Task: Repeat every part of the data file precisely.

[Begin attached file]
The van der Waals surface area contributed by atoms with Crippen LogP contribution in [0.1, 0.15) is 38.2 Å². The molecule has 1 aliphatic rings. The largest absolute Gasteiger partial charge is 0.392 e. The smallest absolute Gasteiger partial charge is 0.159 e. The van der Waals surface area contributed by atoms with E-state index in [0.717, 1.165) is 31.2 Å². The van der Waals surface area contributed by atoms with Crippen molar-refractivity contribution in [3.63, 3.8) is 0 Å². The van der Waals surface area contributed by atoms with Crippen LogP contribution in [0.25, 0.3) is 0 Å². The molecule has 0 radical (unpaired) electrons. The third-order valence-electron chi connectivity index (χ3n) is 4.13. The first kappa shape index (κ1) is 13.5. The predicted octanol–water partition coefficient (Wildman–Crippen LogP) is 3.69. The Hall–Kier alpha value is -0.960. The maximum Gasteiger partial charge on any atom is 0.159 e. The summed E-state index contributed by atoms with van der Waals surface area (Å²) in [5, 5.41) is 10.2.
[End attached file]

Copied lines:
The van der Waals surface area contributed by atoms with Crippen LogP contribution in [0.1, 0.15) is 38.2 Å². The molecule has 1 aliphatic rings. The largest absolute Gasteiger partial charge is 0.392 e. The smallest absolute Gasteiger partial charge is 0.159 e. The van der Waals surface area contributed by atoms with E-state index in [0.717, 1.165) is 31.2 Å². The van der Waals surface area contributed by atoms with Crippen molar-refractivity contribution in [3.63, 3.8) is 0 Å². The van der Waals surface area contributed by atoms with Crippen LogP contribution in [0.25, 0.3) is 0 Å². The molecule has 0 radical (unpaired) electrons. The third-order valence-electron chi connectivity index (χ3n) is 4.13. The first kappa shape index (κ1) is 13.5. The predicted octanol–water partition coefficient (Wildman–Crippen LogP) is 3.69. The Hall–Kier alpha value is -0.960. The maximum Gasteiger partial charge on any atom is 0.159 e. The summed E-state index contributed by atoms with van der Waals surface area (Å²) in [5, 5.41) is 10.2.